Marriage is for life, right? Most Australians agree with the proposition. But most also think it is perfectly all right for unhappy couples to divorce, even if they have children.
The apparently contradictory attitudes emerged in a survey of 11,325 Australians, published in the latest Family Relationships Quarterly newsletter.
Roughly half the men (51 per cent) and women (56 per cent) agreed either strongly or moderately with the statement that “marriage is a lifetime relationship and should never be ended”.
But an even bigger proportion of the same group (63 per cent of men and 70 per cent of women) thought it was “all right for a couple with an unhappy marriage to get a divorce, even if they have children”.
Almost 30 per cent of the men and women endorsed both views – that marriage was “until death us do part” but divorce was an acceptable escape route.
Ruth Weston, principal research fellow at the Australian Institute of Family Studies and co-author of the study with Lixia Qu, thinks she understands the seeming contradiction.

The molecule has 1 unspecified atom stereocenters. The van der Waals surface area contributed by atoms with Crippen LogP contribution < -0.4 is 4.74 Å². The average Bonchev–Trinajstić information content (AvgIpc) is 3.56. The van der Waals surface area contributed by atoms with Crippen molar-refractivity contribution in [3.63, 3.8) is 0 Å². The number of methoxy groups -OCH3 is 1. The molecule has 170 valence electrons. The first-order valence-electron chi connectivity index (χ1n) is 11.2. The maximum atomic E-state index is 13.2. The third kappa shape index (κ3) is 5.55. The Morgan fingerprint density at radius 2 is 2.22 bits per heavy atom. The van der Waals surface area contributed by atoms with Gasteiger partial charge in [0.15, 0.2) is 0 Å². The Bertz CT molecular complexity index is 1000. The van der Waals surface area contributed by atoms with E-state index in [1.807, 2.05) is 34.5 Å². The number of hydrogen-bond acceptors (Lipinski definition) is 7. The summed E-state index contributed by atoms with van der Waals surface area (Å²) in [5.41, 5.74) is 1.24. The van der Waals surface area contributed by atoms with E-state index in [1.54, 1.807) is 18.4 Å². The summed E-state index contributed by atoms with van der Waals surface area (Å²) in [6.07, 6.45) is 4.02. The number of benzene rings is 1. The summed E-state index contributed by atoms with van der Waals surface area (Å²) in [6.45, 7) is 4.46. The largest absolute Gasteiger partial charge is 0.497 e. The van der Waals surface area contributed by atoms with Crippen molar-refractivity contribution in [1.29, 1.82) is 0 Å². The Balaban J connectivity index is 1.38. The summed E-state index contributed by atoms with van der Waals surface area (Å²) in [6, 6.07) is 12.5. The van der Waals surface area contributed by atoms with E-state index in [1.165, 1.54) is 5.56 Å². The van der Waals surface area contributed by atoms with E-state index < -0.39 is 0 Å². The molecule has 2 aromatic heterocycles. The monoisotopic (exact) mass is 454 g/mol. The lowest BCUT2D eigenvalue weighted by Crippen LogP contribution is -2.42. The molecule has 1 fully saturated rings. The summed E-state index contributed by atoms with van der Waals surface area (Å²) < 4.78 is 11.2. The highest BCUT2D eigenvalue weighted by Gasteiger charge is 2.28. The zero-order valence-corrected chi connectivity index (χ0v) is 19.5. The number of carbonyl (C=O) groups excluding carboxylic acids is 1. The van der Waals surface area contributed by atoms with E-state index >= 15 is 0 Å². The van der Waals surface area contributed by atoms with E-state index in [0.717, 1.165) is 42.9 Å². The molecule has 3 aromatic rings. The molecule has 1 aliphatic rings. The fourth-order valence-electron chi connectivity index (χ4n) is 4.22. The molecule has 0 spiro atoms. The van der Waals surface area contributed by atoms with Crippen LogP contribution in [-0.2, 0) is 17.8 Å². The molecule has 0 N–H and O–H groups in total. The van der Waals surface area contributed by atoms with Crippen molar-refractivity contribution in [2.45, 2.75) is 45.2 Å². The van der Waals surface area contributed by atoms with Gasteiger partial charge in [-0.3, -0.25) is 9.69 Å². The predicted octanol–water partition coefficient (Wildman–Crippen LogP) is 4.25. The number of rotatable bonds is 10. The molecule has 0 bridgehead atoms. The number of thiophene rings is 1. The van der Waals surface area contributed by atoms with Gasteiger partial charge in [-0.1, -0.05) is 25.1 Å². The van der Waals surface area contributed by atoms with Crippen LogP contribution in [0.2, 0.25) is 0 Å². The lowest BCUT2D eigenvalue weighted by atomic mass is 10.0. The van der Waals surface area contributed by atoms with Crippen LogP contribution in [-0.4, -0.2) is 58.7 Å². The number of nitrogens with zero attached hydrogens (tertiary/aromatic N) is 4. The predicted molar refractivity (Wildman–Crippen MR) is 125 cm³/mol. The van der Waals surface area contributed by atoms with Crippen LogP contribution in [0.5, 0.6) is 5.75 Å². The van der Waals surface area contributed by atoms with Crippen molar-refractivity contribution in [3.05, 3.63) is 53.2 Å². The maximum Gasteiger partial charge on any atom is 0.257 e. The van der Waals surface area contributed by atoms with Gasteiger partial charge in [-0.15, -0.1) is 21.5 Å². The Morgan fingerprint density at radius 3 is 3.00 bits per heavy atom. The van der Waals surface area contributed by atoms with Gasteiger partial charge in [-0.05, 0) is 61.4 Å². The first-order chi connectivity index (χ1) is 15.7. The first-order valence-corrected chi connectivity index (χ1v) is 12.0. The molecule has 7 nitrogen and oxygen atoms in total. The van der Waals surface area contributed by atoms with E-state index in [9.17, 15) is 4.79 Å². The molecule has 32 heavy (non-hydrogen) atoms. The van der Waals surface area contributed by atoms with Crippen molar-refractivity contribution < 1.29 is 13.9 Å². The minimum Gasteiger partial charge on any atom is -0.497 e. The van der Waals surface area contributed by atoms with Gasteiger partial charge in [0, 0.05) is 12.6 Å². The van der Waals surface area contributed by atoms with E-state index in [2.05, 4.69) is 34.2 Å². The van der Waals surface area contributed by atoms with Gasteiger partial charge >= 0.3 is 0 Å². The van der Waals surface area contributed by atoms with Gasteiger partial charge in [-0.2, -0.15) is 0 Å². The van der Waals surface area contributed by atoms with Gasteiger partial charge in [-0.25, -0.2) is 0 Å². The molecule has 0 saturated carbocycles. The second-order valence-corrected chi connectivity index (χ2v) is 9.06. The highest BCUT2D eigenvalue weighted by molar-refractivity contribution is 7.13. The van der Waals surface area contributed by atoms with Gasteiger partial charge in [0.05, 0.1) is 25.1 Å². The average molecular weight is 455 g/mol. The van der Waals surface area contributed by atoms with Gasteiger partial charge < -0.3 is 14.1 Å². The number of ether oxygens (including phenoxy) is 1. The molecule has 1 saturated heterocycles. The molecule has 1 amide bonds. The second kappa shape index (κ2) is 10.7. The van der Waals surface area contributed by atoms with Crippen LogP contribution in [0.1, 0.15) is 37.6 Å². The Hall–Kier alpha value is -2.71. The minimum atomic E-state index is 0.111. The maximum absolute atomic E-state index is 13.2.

“People believe you have to go into marriage thinking it is for life,” she said. “They believe marriage should be a serious commitment. But they acknowledge the ideal may not pan out, hopes will be dashed, and as the course of the marriage unfolds, the ideal may need to be set aside.”
The study shows only 24 per cent of Australians hold consistently anti-divorce views.
A higher proportion of women than men in all age groups clearly accepted divorce, and those in their 50s were more accepting of divorce than younger or older age groups.
Rejection of divorce was highest among teenage boys and men over 70. Ms Weston said the high rates of cohabitation in Australia might give the impression people no longer took marriage seriously. “Some people say marriage is just a piece of paper. But the study indicates people see marriage as a really important institution, but acknowledge that it doesn’t always turn out all right.”
A separate study shows that following their parents’ divorce, children are unlikely to have a close relationship with their paternal grandparents.
Only 19 per cent of non-resident fathers said the relationship was “very close” between their own parents and their children. But in the wider community the vast majority of grandparents had close or very close bonds, according to the study of 5000 parents published in Family Matters, the journal of the Australian Institute of Family Studies.
Ms Weston said resident mothers were usually the gatekeeper of who children saw after divorce.
Source: Canberra Times